In United States v. Cruz, 805 F.2d 1464 (11th Cir. 1986), cert. denied, 481 U.S. 1006, 107 S. Ct. 1631, 95 L. Ed. 2d 204 cert. denied, 482 U.S. 930, 107 S. Ct. 3215, 96 L. Ed. 2d 702 (1987), the Eleventh Circuit held that the district court had jurisdiction to try the defendant, who had been charged with conspiracy to possess cocaine with intent to distribute, even through he was a juvenile at the time he entered into that conspiracy, since the government had presented evidence from which the jury could infer that the defendant's involvement continued after he turned eighteen. Id. at 1475-77. See also, United States v. Gjonaj, 861 F.2d 143, 144 (6th Cir. 1988); and United States v. Spoone, 741 F.2d 680, 687 (4th Cir. 1984), cert. denied, 469 U.S. 1162, 105 S. Ct. 917, 83 L. Ed. 2d 929 (1985). There being evidence that Harris committed acts in furtherance of the conspiracy after attaining the age of eighteen, the district court in the instant case had jurisdiction to try him. Further, the evidence was legally sufficient to support the jury's verdict.
Harris' remaining argument in this court is that in imposing sentence the district court did not comply with the Sentencing Guidelines. Prior to sentencing, a presentence report was prepared, and, as required by Fed. R. Crim. P. 32(c) (3), was given Harris and his counsel. Counsel filed several specific objections to statements contained in the presentence report, the first of which was directed at the statement in the presentence report that "the organization was responsible for the distribution of at least seven (7) kilograms of crack-cocaine at various locations in the Tulsa area."3 In response to those objections, the probation officer filed an addendum in which he basically stood by the challenged statements. At sentencing, the district court listened to the statements of counsel and, in effect, overruled the objections and accepted the report.4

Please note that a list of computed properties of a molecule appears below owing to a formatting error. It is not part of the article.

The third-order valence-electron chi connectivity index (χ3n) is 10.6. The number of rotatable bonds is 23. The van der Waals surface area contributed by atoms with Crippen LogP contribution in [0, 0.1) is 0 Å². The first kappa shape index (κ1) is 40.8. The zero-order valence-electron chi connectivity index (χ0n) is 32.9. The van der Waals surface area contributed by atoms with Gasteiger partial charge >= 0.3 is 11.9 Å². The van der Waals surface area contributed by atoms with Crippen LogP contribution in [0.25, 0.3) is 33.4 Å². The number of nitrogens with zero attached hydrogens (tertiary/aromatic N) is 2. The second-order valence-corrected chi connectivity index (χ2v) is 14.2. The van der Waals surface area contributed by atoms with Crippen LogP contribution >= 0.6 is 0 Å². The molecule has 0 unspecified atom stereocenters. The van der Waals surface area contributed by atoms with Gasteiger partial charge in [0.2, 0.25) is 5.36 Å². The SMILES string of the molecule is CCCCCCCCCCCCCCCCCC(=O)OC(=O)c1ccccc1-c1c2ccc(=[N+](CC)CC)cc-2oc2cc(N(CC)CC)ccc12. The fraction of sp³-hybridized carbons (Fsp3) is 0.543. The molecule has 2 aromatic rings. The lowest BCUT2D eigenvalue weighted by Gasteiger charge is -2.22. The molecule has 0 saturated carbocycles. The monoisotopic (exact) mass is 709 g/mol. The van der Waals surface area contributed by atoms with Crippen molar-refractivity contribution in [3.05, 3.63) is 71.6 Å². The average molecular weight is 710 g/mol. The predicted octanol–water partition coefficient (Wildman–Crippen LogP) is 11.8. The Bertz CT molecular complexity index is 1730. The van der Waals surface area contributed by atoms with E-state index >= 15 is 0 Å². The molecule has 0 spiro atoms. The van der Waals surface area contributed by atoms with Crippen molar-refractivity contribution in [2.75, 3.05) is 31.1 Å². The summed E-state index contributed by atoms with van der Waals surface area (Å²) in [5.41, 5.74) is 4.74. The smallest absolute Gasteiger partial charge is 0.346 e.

On appeal, Harris complains that the district court did not follow the mandate of Fed. R. Crim. P. 32(c) (3) (D), which provides that if a defendant challenges the factual accuracy of statements contained in the presentence report, "the court shall, as to each matter controverted, make (i) a finding as to the allegation, or (ii) a determination that no such finding is necessary because the matter controverted will not be taken into account in sentencing" (emphasis added). That same rule also provides that a written record of such finding or determination shall be appended to the presentence report.